Normal male testosterone levels 

Written by
Hari Jadeja
Medically approved by

Dr Chris Airey

Last updated
11th February 2024

We tend to think of testosterone as the essence of manliness. While not strictly true – and low testosterone certainly doesn’t make you any less of a man – it does control many male attributes. It is important for sperm production, body composition, facial hair, and sex drive. 

Sadly, men’s testosterone levels have dropped 20% in the last 20 years. This is worrisome as we need to produce healthy amounts of testosterone to maintain our vitality and overall good health. But what is considered ‘normal’ testosterone levels in men?

Here we explain the amount of testosterone you need to be at your peak physical, mental and sexual health. This article also uncovers how testosterone levels can be measured, how they fluctuate with age, and the current problems with the methods used to deduce the ‘normal’ testosterone range. 

What are normal testosterone levels?

All men are different, and there is no precise measurement of testosterone you ‘should’ have. Testosterone levels fluctuate from man to man, throughout the day, and as you age. 

That said, healthy testosterone levels are considered to fall within the range of 7.6 and 31.4 nmol/L. This refers to the total amount of testosterone in your bloodstream. You may come across total testosterone measurements expressed in ng/dL. These are the US units – when using these measurements, the healthy range is around 270 to 1070 ng/dL. 

You can also measure your free testosterone in the bloodstream. Some testosterone binds to proteins in circulation to help transport and distribute it around the body. Total testosterone refers to both bound and unbound testosterone, whereas free testosterone is a measure of the unbound hormone only. Healthy levels of free testosterone are considered 0.3 nmol/L or greater. 

How is testosterone measured?

Testosterone levels are measured through a blood test. The male sex hormone uses the bloodstream to travel around the body, so blood tests provide an accurate representation of the amount of testosterone in your system. You can take a finger prick test at home, or a nurse or doctor can take your blood sample from a vein. 

When measuring testosterone, you need to take your blood test at around 9am. This is because your testosterone levels are highest in the morning and can drop by 10 to 20% throughout the day. The variation partially depends on your age, with testosterone levels in older men generally fluctuating less than in younger men.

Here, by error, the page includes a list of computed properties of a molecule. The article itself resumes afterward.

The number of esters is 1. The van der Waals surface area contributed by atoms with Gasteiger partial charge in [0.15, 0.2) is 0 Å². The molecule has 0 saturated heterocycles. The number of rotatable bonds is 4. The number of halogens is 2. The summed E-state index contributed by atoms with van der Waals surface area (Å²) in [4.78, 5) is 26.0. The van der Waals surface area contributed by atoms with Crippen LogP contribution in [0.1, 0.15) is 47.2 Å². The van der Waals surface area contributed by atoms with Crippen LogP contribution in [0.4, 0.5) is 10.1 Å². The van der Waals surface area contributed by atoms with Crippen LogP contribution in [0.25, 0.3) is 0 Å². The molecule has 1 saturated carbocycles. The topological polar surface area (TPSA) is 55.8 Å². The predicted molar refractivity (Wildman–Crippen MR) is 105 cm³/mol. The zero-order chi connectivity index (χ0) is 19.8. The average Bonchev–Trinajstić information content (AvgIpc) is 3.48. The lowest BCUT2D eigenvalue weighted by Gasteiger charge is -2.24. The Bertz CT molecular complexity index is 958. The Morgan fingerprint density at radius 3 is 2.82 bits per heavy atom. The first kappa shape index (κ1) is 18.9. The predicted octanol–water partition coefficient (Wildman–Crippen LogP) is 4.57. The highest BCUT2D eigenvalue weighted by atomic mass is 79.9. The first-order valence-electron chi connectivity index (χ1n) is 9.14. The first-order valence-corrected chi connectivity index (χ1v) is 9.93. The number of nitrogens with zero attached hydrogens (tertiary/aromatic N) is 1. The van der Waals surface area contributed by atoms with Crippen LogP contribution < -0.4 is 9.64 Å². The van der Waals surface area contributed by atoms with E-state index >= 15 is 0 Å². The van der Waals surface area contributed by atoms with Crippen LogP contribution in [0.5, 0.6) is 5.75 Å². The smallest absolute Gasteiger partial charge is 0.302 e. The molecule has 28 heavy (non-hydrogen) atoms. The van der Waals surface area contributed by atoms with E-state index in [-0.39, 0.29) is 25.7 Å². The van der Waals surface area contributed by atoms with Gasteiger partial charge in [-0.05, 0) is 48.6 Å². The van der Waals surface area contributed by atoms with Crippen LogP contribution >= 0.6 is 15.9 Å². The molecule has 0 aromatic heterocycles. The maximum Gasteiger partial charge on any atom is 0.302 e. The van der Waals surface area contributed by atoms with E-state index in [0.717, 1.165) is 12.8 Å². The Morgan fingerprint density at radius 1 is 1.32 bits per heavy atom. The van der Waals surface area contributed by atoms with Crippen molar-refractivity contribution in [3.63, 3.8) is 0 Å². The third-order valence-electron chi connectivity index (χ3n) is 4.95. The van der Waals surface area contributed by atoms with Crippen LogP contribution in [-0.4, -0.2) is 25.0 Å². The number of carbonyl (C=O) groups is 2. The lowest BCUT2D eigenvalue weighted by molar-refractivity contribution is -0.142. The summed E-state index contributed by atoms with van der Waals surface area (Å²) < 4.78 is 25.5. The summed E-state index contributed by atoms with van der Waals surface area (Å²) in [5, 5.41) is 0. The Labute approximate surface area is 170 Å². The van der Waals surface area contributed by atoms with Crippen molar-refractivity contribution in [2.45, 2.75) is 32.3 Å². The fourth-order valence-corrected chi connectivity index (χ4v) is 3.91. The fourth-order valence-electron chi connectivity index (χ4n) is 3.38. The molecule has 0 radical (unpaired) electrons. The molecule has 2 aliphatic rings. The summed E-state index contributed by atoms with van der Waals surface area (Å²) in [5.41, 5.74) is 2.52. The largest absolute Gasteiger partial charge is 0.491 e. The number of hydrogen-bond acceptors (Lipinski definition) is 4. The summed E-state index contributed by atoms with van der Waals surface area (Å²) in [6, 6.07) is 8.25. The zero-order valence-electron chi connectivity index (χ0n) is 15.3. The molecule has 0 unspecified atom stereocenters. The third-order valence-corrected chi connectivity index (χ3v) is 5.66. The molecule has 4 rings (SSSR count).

After collecting your blood sample, it is analysed in a laboratory. Your doctor will measure both total and free testosterone levels, as well as other related hormones and proteins. These come back on a form with the male testosterone levels attached (see below).


If you find these values confusing, don’t worry! The main information to take away is the figures for ‘testosterone’ (total testosterone) and ‘free testosterone’. 

In the above example, this man had ‘normal’ total testosterone levels yet low free testosterone levels. This illustrates why it’s crucial not to rely solely on total testosterone measurements for a complete picture of your hormonal health. It can be a great indicator of low testosterone, but it doesn’t always reveal the complete picture. 

How do testosterone levels change with age?

Your testosterone levels aren’t stable throughout your lifetime. They start low at birth before peaking in your late teens. Testosterone levels then stay at this high level for around ten years. However, once you reach the age of 30, your testosterone levels naturally start to decline gradually. 

According to research, total testosterone falls by around 1.6% on average per year, while free testosterone drops by 2 to 3% per year (Mohr et al. 2005Zirkin and Tenover 2012). 

Here is a look at the average male testosterone levels for different age groups:

Age RangeAverage total testosterone (nmol/l)Average free testosterone (nmol/l)SHBG

Source: Vermeulen, A. (1996). Declining Androgens with Age: An Overview. In Vermeulen, A. & Oddens, & B.J. (Eds.), Androgens and the Aging Male (pp. 3-14). New York: Parthenon Publishing.

These results show a reduction in total and free testosterone levels with age and increased SHBG (sex hormone binding globulin). SHBG is the protein testosterone binds to in the blood. Higher levels of this protein mean there is less free (unbound) testosterone – just one of the reasons that free testosterone drops so much with age. 

How are ‘normal’ testosterone levels determined?

‘Normal’ values listed on laboratory reports are based on the testosterone levels found in studies of male populations. Most of the research is on men aged 20 to 80 (who aren’t necessarily free from low testosterone symptoms). They also include men with illnesses and varying degrees of stress/environmental factors.

Researchers then take the results from this group of men – from different age groups and states of health – and put the results into a graph. A percentage of the top and bottom 5% of values are removed (using statistical analysis) and you are left with the ‘normal’ male testosterone levels/values.

The graph below demonstrates how the reference ranges are calculated using standard deviations. Note that it has completely different ‘average’ testosterone levels from what we see in other studies. The red and blue areas combine to produce the range of ‘normal’ testosterone levels.

Normal Male Testosterone Levels Distribution

What is the problem with ‘normal’ male testosterone levels?